Stawiski -The Town My Mother Came From
She had no great love for Stawiski…and why should she? She was just a little girl stuck in a small town that suffered between the Germans and the Russians. She waited for the day when she could leave.
Her father, Chaim, was gone, emigrated to America in hopes of securing their future. She, her sisters and her mother were stuck behind, trapped by the first world war. They lived with her grandparents while they waited for the time when they could leave. She was only about six years old, old enough to remember what a child remembers.
He must have had little love for Stawiski too or maybe he just wanted more. Either way he left, making his way to Chicago where he worked as a carpenter while he waited for the war to end so he could reclaim his wife and children.
One thing I know is that to my grandfather being Jewish was important. All his life he was a regular at shul, davening every morning and afternoon and acting as Baal Tefilah. He must have had this practice long before he left home although we never spoke of it.
In Stawiski during the time my grandfather lived there, there was a great synagogue. Our guide took us to the place where it had once been. Where the synagogue had stood there was now a small park, quiet and green.
Our guide showed us this picture of the town as it was a hundred years ago, the synagogue towering over the houses.
I looked back and forth between the picture and the park trying to imagine the synagogue. Then I noticed a house across the way.
I moved a few feet to the left and the resemblance to the house in the picture became unmistakable. That house, standing across the park from us, was the house on the left side of the old picture. It had stood there a hundred years ago when my family lived in the town. It had been there when my grandfather went to daven …perhaps before he began his journey…perhaps…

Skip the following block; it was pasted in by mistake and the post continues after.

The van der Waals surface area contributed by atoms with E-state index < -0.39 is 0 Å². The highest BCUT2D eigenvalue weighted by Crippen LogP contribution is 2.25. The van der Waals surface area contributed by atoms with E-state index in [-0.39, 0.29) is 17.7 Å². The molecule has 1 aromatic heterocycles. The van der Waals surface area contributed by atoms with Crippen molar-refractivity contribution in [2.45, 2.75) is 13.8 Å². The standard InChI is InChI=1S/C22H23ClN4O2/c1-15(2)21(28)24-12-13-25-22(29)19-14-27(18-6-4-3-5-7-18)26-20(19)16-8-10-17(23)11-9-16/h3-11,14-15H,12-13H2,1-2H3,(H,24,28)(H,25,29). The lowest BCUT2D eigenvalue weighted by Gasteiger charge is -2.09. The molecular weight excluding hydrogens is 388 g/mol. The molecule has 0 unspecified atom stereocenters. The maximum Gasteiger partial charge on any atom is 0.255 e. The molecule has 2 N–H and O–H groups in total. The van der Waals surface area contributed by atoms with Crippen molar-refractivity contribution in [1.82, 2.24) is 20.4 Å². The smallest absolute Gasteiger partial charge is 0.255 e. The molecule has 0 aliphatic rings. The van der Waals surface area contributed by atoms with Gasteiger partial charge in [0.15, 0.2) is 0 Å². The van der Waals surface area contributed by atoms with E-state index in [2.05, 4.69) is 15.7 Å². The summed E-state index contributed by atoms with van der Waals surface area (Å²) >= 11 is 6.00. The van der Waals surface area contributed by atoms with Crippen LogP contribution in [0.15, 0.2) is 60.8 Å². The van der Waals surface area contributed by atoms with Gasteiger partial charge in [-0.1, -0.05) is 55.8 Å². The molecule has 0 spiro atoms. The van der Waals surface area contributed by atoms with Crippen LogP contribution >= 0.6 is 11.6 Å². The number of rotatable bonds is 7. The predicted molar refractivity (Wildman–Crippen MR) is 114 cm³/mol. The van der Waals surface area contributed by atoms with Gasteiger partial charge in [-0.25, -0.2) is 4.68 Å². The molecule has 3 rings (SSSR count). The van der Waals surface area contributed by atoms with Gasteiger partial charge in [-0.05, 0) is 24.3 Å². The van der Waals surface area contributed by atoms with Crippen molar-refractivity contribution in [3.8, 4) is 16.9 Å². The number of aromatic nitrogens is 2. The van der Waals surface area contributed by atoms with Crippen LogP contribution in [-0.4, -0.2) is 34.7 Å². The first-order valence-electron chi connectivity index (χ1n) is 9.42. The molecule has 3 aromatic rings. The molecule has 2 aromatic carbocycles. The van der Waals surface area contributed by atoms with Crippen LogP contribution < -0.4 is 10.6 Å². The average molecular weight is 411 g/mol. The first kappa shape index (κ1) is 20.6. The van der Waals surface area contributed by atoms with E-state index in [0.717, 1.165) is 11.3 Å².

A story my mother loved to tell was about the long cold winters of Poland. The family lived in a tiny house, three generations all together. In one of the windows stood a small porcelain lamb, the kind of thing a child would love. Her grandmother had put it there and placed a piece of green paper under it to make a meadow. My mother told stories of standing near the window, looking out at the winter landscape and then gazing at the lamb and the meadow, the promise of springtime.
For many years I thought this was all there was to the story…but then I was never very good at listening. In fact my mother had kept that little porcelain lamb, had brought it to America and had kept it with her throughout her life. When she died my wife rescued it from the million things left behind and told me that this, this tiny white thing was the lamb of the stories. How did I not know?
We have it now, this little hundred year old trinket. You can see it up on the mantle in the living room where it lives quietly after its adventures. Loved by a little girl, brought to America, then to Chicago, then to Miami, kept by a woman all her life, saved by a woman who listens, brought to California, treasured again and now the subject of this story.
Authors note — In October 2014 my wife and I drove to Stawiski, a small town in Northeastern Poland to see where my mother and the rest of the Brozozowska/Barron family had come from. Located between Lomza and Bialystock, Stawiski is about three hours from Warsaw. We traveled to Stawiski with Hubert Pawlik, a Polish guide from Warsaw who was familiar with the area and a great help in finding our way.
Like this story? You can find more stories about about Stawiski on my page at Stories I’ve Been Meaning to Tell You.
And if you like the pictures there are thousands more on my photo website here